On behalf of Stange Law Firm, PC posted in Paternity/Child Support on Tuesday, September 25, 2018.
Missouri parents may already be aware that failing to make timely payments for a court ordered obligation can result in the imposition of legal penalties. Child support orders are enforceable by law, and falling behind on payments can result in myriad of troubles. One common repercussion in the state is that a parent who has failed to comply with a child support order for a period of three months may have his or her driver’s license suspended. Recently, an unrelated situation has some hoping to change this sentence.
Missouri now faces a problem shared by the nation as a whole. An industry-wide shortage of truck drivers has many desperate for a solution. The United States largely relies on big trucks as a way to quickly ship goods from place to place. The shortage of qualified drivers has lead many to request action, and Governor Parsons is among those trying to use quick thinking to remedy the crisis.
Governor Parsons argues that though nonpayment of child support should remain a punishable offense, the particular penalty of license suspension should be changed. The thinking behind the proposal reasons that parents who may be unemployed and struggling to make payments could find gainful employment if they had the opportunity to drive trucks. Without a valid license, a person cannot drive at all, and the trucking industry will continue to face the shortage. Though no details have been released as to what sort of penalty may replace the current driving suspensions, the governor hopes to have a new law in place next year.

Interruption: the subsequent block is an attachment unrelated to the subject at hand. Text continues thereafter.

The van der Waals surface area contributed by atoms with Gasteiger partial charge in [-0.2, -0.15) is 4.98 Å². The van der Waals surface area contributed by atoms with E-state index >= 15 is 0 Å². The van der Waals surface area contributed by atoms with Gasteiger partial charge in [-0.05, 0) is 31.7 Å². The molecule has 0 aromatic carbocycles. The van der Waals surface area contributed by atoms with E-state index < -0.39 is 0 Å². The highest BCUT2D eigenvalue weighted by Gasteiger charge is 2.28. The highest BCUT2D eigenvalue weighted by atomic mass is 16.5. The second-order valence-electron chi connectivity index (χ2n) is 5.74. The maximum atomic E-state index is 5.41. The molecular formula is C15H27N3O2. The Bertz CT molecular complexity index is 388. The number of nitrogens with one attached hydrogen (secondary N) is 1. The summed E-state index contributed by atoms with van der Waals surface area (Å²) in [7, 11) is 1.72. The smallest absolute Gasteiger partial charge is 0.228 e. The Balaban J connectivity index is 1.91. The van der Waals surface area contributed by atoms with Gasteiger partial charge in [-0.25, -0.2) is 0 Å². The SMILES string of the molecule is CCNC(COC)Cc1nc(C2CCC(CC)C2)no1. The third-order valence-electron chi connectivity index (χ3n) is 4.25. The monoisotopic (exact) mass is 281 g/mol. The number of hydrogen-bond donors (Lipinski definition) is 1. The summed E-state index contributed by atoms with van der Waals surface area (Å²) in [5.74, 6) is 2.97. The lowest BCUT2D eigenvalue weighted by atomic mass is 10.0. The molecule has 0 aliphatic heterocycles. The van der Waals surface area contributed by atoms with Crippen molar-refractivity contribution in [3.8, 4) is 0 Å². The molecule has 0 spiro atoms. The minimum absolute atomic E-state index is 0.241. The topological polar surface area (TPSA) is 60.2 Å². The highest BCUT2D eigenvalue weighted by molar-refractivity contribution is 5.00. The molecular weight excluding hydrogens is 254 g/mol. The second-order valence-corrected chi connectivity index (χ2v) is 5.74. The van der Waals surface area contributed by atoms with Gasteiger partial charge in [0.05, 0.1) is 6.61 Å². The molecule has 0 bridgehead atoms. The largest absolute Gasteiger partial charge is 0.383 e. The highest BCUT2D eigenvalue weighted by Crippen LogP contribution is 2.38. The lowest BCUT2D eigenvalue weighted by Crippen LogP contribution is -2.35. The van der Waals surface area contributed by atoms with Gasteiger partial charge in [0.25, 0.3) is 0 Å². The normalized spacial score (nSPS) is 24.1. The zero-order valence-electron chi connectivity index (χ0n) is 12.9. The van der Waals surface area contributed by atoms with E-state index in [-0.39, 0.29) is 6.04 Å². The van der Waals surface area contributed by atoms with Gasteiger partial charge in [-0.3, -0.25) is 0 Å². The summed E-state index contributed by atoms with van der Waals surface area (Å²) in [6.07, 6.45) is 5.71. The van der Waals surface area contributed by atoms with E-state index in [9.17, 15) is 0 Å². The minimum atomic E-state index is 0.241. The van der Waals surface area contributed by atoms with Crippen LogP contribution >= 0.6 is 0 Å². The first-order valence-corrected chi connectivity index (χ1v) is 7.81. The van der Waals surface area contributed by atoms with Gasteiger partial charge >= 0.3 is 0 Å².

Parents may be worried that they are not up to date on the latest laws involving child support orders. In many cases, it may be wise to work with an experienced attorney. An attorney would be able to help when a parent needs to establish, modify, or enforce a child support order.